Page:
Ezra Miller’s Flash Is Already In-Continuity With Michael Keaton’s Batman, Here’s How

Earlier today, news broke that Michael Keaton is in talks to reprise his role as Batman for the [...]

Earlier today, news broke that Michael Keaton is in talks to reprise his role as Batman for the forthcoming The Flash movie starring Ezra Miller -- and that while the film is ostensibly based on the Flashpoint comics in which Batman was a jaded, gun-toting Thomas Wayne whose life had been ruined by the murder of his child, Keaton will instead play a version of Batman who would be able to return in future films. The news has DC fans already speculating about the possibilities for such a move, whether it's a multiverse or a Batman Beyond movie. But it's worth nothing that these characters have already been established to share a space in DC's multiverse.

Where? In The CW's epic "Crisis on Infinite Earths" DC crossover, of course. In fact, the existence of the Michael Keaton Batman is established in the first few minutes of the events' first episode.

As a wave of antimatter causes red skies and tears through a number of realities, destroying them (at least for the time being), one of those worlds is Earth-89. In addition to being a nod to the year Keaton's Batman premiered, the scene featured Danny Elfman's Batman theme, and a cameo by Robert Wuhl, who played journalist Alexander Knox in the Tim Burton movie. In the scene, Wuhl sits on a bench, reading a story about Batman -- and the photo appears to be an old licensed-art drawing based on the Burton/Keaton costume.

Hardcore CW/DC fans, though, likely know that there was another possibility for that newspaper. Set spies had taken photos of a newspaper spotted on set that featured Michael Keaton's Bruce Wayne, a smile beaming from the paper as it announced his marriage to Selina Kyle. It is not clear why that paper was not used, but it would have taken what was already implicitly clear, and made it explicit.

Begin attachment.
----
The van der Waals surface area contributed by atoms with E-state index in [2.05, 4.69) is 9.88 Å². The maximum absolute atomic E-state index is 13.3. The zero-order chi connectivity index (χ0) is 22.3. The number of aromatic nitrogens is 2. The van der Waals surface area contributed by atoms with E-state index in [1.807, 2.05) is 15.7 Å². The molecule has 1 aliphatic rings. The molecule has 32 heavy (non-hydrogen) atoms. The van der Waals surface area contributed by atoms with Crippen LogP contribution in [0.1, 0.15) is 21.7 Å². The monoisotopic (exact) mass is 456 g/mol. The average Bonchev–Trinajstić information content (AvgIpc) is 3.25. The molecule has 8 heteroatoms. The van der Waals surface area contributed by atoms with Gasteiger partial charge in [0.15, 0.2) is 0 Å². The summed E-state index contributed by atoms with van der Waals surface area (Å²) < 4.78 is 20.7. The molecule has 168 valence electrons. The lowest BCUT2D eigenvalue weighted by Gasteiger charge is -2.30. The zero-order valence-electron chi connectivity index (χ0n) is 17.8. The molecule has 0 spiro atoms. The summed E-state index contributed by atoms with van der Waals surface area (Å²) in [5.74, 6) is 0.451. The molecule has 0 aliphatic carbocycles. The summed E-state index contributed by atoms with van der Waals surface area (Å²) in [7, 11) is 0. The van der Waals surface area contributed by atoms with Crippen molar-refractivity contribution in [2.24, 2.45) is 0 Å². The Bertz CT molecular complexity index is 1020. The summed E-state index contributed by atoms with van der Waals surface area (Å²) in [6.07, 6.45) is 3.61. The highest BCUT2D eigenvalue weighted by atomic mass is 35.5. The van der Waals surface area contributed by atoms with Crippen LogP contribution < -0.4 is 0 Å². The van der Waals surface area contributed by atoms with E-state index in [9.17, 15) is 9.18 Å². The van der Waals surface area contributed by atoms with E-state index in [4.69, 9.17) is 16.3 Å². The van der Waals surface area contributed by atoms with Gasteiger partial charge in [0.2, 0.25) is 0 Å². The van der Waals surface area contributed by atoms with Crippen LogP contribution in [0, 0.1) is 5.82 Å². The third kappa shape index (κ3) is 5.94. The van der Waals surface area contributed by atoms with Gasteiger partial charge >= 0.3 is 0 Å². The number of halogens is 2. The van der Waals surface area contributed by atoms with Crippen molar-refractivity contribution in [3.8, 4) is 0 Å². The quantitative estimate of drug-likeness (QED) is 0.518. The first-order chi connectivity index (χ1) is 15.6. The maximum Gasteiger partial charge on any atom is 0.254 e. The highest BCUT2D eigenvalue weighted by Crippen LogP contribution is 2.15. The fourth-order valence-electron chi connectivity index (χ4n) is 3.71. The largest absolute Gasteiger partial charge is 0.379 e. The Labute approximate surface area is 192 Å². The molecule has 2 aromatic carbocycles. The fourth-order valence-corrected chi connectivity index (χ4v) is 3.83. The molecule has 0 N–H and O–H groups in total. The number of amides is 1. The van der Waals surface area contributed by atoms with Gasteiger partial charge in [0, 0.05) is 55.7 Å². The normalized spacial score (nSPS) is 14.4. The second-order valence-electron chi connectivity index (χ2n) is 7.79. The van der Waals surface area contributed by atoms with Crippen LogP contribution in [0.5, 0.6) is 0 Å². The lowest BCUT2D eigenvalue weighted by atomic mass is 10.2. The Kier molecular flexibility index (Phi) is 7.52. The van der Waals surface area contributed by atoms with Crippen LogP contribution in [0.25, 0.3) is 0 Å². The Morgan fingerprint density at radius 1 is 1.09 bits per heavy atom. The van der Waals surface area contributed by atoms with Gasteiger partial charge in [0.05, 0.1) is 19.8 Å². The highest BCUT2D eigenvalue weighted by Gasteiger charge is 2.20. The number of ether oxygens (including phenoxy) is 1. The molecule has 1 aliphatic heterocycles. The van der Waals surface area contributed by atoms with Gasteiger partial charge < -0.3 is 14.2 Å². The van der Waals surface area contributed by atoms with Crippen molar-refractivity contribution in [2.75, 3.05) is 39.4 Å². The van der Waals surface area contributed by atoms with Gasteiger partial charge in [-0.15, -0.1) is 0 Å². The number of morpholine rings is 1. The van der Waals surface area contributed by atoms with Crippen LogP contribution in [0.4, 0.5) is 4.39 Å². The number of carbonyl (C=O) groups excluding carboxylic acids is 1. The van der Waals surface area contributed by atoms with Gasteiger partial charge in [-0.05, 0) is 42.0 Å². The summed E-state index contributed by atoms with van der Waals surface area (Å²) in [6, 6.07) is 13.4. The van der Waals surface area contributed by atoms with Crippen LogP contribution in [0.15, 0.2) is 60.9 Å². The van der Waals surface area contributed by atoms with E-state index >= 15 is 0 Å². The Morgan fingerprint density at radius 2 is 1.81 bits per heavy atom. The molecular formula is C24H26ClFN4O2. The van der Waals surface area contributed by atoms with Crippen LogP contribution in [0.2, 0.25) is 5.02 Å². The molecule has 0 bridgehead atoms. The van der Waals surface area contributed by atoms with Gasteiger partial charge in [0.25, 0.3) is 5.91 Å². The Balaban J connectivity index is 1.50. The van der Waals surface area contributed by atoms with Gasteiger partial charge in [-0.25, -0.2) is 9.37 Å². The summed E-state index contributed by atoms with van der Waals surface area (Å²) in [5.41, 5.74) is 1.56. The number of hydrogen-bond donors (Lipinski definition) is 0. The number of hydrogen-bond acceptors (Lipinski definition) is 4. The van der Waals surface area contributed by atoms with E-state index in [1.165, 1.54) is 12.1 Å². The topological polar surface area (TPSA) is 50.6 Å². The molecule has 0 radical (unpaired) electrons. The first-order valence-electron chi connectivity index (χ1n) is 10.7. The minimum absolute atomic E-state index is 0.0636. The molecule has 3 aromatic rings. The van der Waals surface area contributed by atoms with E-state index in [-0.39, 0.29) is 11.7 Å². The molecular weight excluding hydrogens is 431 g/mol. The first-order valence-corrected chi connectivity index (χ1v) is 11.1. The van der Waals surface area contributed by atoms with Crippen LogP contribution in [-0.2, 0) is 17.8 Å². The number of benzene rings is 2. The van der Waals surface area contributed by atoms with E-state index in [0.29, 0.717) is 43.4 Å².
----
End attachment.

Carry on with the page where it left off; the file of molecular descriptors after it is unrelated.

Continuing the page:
Later in the crossover, after the multiverse had been completely destroyed by the Anti-Monitor and a small number of surviving heroes were hiding out in the Vanishing Point plotting an attempt at stopping him and reversing the damage, The Flash (Grant Gustin) convinces them to head with him into the Speed Force. While en route, they are attacked, splitting up the group and sending them careening into different corners of the Speed Force. The Flash, for one, finds himself in a vision of STAR Labs -- where he finds himself face to face with The Flash (Ezra Miller).

The two converse briefly in the episode, with a highlight being a gag about the fact that Miller's The Flash was never called The Flash in Justice League, so it's implied that the Gustin version inspired him to take that name by calling him by it. And then he's gone.

This means that in the multiverse populated by the Arrowverse shows, both the Earth on which Ezra Miller's Flash took part in Justice League and the Earth on which Robert Wuhl's Alexander Knox knew Michael Keaton's Batman existed. After being wiped from reality as part of the Crisis, a new multiverse was born -- one shut off to the heroes of the Arrowverse (for now), but where the Earths once destroyed are flourishing again.

If you haven't watched it, "Crisis on Infinite Earths" remain the most ambitious thing DC has ever done in live action. You can see details on where you can stream it here.